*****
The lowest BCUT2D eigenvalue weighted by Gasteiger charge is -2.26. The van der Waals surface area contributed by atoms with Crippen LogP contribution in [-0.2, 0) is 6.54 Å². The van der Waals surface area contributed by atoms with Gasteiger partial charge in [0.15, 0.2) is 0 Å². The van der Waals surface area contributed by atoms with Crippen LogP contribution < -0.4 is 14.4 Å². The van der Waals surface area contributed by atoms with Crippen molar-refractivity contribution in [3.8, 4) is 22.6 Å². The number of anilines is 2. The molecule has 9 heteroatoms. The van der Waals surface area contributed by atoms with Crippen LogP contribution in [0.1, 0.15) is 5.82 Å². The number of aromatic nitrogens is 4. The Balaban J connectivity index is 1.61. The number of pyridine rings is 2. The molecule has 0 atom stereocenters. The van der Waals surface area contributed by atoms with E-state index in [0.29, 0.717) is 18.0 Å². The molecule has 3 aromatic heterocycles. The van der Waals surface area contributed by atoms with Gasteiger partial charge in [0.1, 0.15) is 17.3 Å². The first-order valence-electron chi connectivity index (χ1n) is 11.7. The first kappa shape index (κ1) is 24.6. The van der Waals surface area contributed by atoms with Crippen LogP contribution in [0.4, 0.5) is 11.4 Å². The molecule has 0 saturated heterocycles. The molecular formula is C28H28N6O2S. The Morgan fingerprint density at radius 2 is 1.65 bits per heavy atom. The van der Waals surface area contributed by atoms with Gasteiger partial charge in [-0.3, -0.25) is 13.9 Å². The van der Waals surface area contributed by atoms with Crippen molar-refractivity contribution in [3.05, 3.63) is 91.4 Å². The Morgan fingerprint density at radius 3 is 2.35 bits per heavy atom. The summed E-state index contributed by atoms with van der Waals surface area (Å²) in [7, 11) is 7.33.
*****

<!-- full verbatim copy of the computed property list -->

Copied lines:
The lowest BCUT2D eigenvalue weighted by Gasteiger charge is -2.26. The van der Waals surface area contributed by atoms with Crippen LogP contribution in [-0.2, 0) is 6.54 Å². The van der Waals surface area contributed by atoms with Gasteiger partial charge in [0.15, 0.2) is 0 Å². The van der Waals surface area contributed by atoms with Crippen LogP contribution < -0.4 is 14.4 Å². The van der Waals surface area contributed by atoms with Crippen molar-refractivity contribution in [3.8, 4) is 22.6 Å². The number of anilines is 2. The molecule has 9 heteroatoms. The van der Waals surface area contributed by atoms with Crippen LogP contribution in [0.1, 0.15) is 5.82 Å². The number of aromatic nitrogens is 4. The Balaban J connectivity index is 1.61. The number of pyridine rings is 2. The molecule has 0 atom stereocenters. The van der Waals surface area contributed by atoms with E-state index in [0.29, 0.717) is 18.0 Å². The molecule has 3 aromatic heterocycles. The van der Waals surface area contributed by atoms with Gasteiger partial charge in [0.1, 0.15) is 17.3 Å². The first-order valence-electron chi connectivity index (χ1n) is 11.7. The first kappa shape index (κ1) is 24.6. The van der Waals surface area contributed by atoms with Crippen LogP contribution in [0.4, 0.5) is 11.4 Å². The molecule has 0 saturated heterocycles. The molecular formula is C28H28N6O2S. The Morgan fingerprint density at radius 2 is 1.65 bits per heavy atom. The van der Waals surface area contributed by atoms with Gasteiger partial charge in [-0.3, -0.25) is 13.9 Å². The van der Waals surface area contributed by atoms with Crippen molar-refractivity contribution in [3.05, 3.63) is 91.4 Å². The Morgan fingerprint density at radius 3 is 2.35 bits per heavy atom. The summed E-state index contributed by atoms with van der Waals surface area (Å²) in [7, 11) is 7.33.